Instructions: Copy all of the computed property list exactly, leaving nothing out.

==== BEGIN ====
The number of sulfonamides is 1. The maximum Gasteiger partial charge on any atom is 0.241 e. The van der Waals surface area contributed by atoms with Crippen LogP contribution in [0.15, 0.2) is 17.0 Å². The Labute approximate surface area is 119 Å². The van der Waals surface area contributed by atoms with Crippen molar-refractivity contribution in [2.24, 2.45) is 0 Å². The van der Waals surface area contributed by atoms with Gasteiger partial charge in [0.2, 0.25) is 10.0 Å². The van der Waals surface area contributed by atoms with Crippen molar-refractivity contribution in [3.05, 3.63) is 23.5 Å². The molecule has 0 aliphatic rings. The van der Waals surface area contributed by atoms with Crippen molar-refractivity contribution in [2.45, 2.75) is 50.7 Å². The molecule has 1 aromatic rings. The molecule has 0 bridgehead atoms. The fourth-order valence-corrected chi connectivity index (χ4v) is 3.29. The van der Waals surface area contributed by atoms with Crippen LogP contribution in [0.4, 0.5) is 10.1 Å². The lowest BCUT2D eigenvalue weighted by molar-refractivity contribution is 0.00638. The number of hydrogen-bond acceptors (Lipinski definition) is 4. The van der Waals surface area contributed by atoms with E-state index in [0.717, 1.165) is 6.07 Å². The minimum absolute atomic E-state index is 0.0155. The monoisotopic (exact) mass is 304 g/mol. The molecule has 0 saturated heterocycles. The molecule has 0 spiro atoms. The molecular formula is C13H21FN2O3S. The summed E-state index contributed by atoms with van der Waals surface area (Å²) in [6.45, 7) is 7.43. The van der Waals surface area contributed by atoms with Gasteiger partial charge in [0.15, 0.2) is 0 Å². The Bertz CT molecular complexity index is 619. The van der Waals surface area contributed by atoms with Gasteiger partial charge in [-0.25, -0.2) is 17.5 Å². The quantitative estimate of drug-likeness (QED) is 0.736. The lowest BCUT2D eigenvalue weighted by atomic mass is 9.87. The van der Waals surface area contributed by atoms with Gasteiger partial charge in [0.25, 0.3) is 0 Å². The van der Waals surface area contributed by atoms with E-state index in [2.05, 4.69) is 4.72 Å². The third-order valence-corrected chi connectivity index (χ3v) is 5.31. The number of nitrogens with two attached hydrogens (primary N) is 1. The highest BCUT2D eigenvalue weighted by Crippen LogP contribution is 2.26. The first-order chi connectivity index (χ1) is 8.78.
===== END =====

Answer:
The number of sulfonamides is 1. The maximum Gasteiger partial charge on any atom is 0.241 e. The van der Waals surface area contributed by atoms with Crippen LogP contribution in [0.15, 0.2) is 17.0 Å². The Labute approximate surface area is 119 Å². The van der Waals surface area contributed by atoms with Crippen molar-refractivity contribution in [2.24, 2.45) is 0 Å². The van der Waals surface area contributed by atoms with Gasteiger partial charge in [0.2, 0.25) is 10.0 Å². The van der Waals surface area contributed by atoms with Crippen molar-refractivity contribution in [3.05, 3.63) is 23.5 Å². The molecule has 0 aliphatic rings. The van der Waals surface area contributed by atoms with Crippen molar-refractivity contribution in [2.45, 2.75) is 50.7 Å². The molecule has 1 aromatic rings. The molecule has 0 bridgehead atoms. The fourth-order valence-corrected chi connectivity index (χ4v) is 3.29. The van der Waals surface area contributed by atoms with Crippen LogP contribution in [0.4, 0.5) is 10.1 Å². The lowest BCUT2D eigenvalue weighted by molar-refractivity contribution is 0.00638. The number of hydrogen-bond acceptors (Lipinski definition) is 4. The van der Waals surface area contributed by atoms with E-state index in [0.717, 1.165) is 6.07 Å². The minimum absolute atomic E-state index is 0.0155. The monoisotopic (exact) mass is 304 g/mol. The molecule has 0 saturated heterocycles. The molecule has 0 spiro atoms. The molecular formula is C13H21FN2O3S. The summed E-state index contributed by atoms with van der Waals surface area (Å²) in [6.45, 7) is 7.43. The van der Waals surface area contributed by atoms with Gasteiger partial charge in [0.15, 0.2) is 0 Å². The Bertz CT molecular complexity index is 619. The van der Waals surface area contributed by atoms with Gasteiger partial charge in [-0.25, -0.2) is 17.5 Å². The quantitative estimate of drug-likeness (QED) is 0.736. The lowest BCUT2D eigenvalue weighted by atomic mass is 9.87. The van der Waals surface area contributed by atoms with Gasteiger partial charge in [0.25, 0.3) is 0 Å². The van der Waals surface area contributed by atoms with E-state index in [2.05, 4.69) is 4.72 Å². The third-order valence-corrected chi connectivity index (χ3v) is 5.31. The number of nitrogens with two attached hydrogens (primary N) is 1. The highest BCUT2D eigenvalue weighted by Crippen LogP contribution is 2.26. The first-order chi connectivity index (χ1) is 8.78.